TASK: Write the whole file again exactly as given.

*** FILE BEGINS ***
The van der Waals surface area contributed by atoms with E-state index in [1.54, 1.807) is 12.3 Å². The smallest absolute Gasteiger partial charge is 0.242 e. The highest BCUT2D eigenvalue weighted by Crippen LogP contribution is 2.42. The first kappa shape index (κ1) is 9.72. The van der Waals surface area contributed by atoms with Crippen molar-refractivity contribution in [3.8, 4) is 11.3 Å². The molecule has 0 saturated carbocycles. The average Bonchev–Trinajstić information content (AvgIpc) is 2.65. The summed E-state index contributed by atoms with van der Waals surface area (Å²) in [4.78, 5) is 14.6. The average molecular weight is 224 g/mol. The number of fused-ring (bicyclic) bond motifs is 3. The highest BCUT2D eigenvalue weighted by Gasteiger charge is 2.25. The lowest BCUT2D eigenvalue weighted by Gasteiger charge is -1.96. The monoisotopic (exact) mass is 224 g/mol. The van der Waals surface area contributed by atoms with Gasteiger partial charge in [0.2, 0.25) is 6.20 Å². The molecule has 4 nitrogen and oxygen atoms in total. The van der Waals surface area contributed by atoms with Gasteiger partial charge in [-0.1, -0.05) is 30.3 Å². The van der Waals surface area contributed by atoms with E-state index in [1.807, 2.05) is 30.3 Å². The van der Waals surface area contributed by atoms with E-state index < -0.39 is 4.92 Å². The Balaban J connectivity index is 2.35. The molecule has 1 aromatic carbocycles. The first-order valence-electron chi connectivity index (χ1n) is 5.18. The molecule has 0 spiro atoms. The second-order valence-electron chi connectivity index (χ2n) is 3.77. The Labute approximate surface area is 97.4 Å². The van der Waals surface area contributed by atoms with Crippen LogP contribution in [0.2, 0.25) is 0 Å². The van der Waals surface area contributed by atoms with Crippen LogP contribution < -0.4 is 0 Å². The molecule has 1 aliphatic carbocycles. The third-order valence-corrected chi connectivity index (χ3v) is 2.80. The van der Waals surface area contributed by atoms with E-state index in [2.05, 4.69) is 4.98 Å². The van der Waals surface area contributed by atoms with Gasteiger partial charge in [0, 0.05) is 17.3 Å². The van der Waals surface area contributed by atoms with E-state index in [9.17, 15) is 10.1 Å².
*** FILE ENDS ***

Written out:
The van der Waals surface area contributed by atoms with E-state index in [1.54, 1.807) is 12.3 Å². The smallest absolute Gasteiger partial charge is 0.242 e. The highest BCUT2D eigenvalue weighted by Crippen LogP contribution is 2.42. The first kappa shape index (κ1) is 9.72. The van der Waals surface area contributed by atoms with Crippen molar-refractivity contribution in [3.8, 4) is 11.3 Å². The molecule has 0 saturated carbocycles. The average Bonchev–Trinajstić information content (AvgIpc) is 2.65. The summed E-state index contributed by atoms with van der Waals surface area (Å²) in [4.78, 5) is 14.6. The average molecular weight is 224 g/mol. The number of fused-ring (bicyclic) bond motifs is 3. The highest BCUT2D eigenvalue weighted by Gasteiger charge is 2.25. The lowest BCUT2D eigenvalue weighted by Gasteiger charge is -1.96. The monoisotopic (exact) mass is 224 g/mol. The van der Waals surface area contributed by atoms with Gasteiger partial charge in [0.2, 0.25) is 6.20 Å². The molecule has 4 nitrogen and oxygen atoms in total. The van der Waals surface area contributed by atoms with Gasteiger partial charge in [-0.1, -0.05) is 30.3 Å². The van der Waals surface area contributed by atoms with E-state index in [1.807, 2.05) is 30.3 Å². The van der Waals surface area contributed by atoms with E-state index < -0.39 is 4.92 Å². The Balaban J connectivity index is 2.35. The molecule has 1 aromatic carbocycles. The first-order valence-electron chi connectivity index (χ1n) is 5.18. The molecule has 0 spiro atoms. The second-order valence-electron chi connectivity index (χ2n) is 3.77. The Labute approximate surface area is 97.4 Å². The van der Waals surface area contributed by atoms with Crippen LogP contribution in [0.2, 0.25) is 0 Å². The van der Waals surface area contributed by atoms with Crippen LogP contribution < -0.4 is 0 Å². The molecule has 1 aliphatic carbocycles. The third-order valence-corrected chi connectivity index (χ3v) is 2.80. The van der Waals surface area contributed by atoms with E-state index in [2.05, 4.69) is 4.98 Å². The van der Waals surface area contributed by atoms with Gasteiger partial charge in [0, 0.05) is 17.3 Å². The van der Waals surface area contributed by atoms with E-state index in [9.17, 15) is 10.1 Å².